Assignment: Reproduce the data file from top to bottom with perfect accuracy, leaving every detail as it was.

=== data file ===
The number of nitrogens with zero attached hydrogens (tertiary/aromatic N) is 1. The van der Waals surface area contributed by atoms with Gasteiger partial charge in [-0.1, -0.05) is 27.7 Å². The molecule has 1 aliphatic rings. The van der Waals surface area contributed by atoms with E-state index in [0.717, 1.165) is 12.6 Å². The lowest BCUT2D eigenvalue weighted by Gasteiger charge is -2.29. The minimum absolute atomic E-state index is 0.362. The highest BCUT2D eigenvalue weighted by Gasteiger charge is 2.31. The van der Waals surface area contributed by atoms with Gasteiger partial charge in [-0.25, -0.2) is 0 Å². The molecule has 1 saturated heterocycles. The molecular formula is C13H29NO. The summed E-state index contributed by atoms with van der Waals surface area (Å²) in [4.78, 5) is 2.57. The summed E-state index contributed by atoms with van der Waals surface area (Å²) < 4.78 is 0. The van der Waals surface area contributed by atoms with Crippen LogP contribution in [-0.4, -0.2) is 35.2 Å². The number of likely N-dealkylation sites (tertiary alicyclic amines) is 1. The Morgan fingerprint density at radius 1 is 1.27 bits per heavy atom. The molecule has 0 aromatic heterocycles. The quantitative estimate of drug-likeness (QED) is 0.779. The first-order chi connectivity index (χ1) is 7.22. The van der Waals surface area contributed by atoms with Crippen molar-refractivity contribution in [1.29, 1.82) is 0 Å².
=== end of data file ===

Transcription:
The number of nitrogens with zero attached hydrogens (tertiary/aromatic N) is 1. The van der Waals surface area contributed by atoms with Gasteiger partial charge in [-0.1, -0.05) is 27.7 Å². The molecule has 1 aliphatic rings. The van der Waals surface area contributed by atoms with E-state index in [0.717, 1.165) is 12.6 Å². The lowest BCUT2D eigenvalue weighted by Gasteiger charge is -2.29. The minimum absolute atomic E-state index is 0.362. The highest BCUT2D eigenvalue weighted by Gasteiger charge is 2.31. The van der Waals surface area contributed by atoms with Gasteiger partial charge in [-0.25, -0.2) is 0 Å². The molecule has 1 saturated heterocycles. The molecular formula is C13H29NO. The summed E-state index contributed by atoms with van der Waals surface area (Å²) in [4.78, 5) is 2.57. The summed E-state index contributed by atoms with van der Waals surface area (Å²) < 4.78 is 0. The van der Waals surface area contributed by atoms with Crippen LogP contribution in [-0.4, -0.2) is 35.2 Å². The number of likely N-dealkylation sites (tertiary alicyclic amines) is 1. The Morgan fingerprint density at radius 1 is 1.27 bits per heavy atom. The molecule has 0 aromatic heterocycles. The quantitative estimate of drug-likeness (QED) is 0.779. The first-order chi connectivity index (χ1) is 7.22. The van der Waals surface area contributed by atoms with Crippen molar-refractivity contribution in [1.29, 1.82) is 0 Å².